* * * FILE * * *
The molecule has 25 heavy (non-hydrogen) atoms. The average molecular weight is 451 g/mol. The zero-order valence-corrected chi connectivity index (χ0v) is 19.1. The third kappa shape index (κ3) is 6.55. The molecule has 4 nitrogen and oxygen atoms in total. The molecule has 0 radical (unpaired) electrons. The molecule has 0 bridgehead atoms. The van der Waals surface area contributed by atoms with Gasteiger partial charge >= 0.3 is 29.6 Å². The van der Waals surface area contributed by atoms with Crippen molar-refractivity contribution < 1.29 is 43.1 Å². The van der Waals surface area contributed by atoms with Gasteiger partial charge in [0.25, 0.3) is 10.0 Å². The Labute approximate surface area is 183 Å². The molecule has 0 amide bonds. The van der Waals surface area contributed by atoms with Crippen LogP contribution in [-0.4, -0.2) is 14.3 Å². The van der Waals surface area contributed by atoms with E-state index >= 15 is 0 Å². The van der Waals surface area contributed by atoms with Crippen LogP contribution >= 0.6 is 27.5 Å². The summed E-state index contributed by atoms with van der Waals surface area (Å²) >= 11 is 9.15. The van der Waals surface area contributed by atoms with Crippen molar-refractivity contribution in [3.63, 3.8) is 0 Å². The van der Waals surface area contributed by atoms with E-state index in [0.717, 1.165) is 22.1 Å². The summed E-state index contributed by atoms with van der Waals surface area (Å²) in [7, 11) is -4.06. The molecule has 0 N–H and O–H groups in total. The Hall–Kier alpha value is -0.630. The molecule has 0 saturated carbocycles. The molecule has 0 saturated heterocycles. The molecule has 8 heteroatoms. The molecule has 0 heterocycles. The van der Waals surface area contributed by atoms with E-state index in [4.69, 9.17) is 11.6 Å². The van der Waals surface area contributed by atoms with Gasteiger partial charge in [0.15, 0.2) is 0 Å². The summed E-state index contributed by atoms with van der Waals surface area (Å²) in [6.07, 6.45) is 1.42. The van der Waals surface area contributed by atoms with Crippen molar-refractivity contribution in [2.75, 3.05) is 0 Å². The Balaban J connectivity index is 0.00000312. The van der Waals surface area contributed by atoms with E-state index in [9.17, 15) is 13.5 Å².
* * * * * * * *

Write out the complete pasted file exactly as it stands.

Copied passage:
The molecule has 25 heavy (non-hydrogen) atoms. The average molecular weight is 451 g/mol. The zero-order valence-corrected chi connectivity index (χ0v) is 19.1. The third kappa shape index (κ3) is 6.55. The molecule has 4 nitrogen and oxygen atoms in total. The molecule has 0 radical (unpaired) electrons. The molecule has 0 bridgehead atoms. The van der Waals surface area contributed by atoms with Gasteiger partial charge >= 0.3 is 29.6 Å². The van der Waals surface area contributed by atoms with Crippen molar-refractivity contribution < 1.29 is 43.1 Å². The van der Waals surface area contributed by atoms with Gasteiger partial charge in [0.25, 0.3) is 10.0 Å². The Labute approximate surface area is 183 Å². The molecule has 0 amide bonds. The van der Waals surface area contributed by atoms with Crippen LogP contribution in [-0.4, -0.2) is 14.3 Å². The van der Waals surface area contributed by atoms with E-state index >= 15 is 0 Å². The van der Waals surface area contributed by atoms with Crippen LogP contribution >= 0.6 is 27.5 Å². The summed E-state index contributed by atoms with van der Waals surface area (Å²) >= 11 is 9.15. The van der Waals surface area contributed by atoms with Crippen molar-refractivity contribution in [3.63, 3.8) is 0 Å². The van der Waals surface area contributed by atoms with E-state index in [0.717, 1.165) is 22.1 Å². The summed E-state index contributed by atoms with van der Waals surface area (Å²) in [7, 11) is -4.06. The molecule has 0 N–H and O–H groups in total. The Hall–Kier alpha value is -0.630. The molecule has 0 saturated carbocycles. The molecule has 0 saturated heterocycles. The molecule has 8 heteroatoms. The molecule has 0 heterocycles. The van der Waals surface area contributed by atoms with E-state index in [4.69, 9.17) is 11.6 Å². The van der Waals surface area contributed by atoms with Gasteiger partial charge in [0.15, 0.2) is 0 Å². The summed E-state index contributed by atoms with van der Waals surface area (Å²) in [6.07, 6.45) is 1.42. The van der Waals surface area contributed by atoms with Crippen molar-refractivity contribution in [2.75, 3.05) is 0 Å². The Balaban J connectivity index is 0.00000312. The van der Waals surface area contributed by atoms with E-state index in [9.17, 15) is 13.5 Å².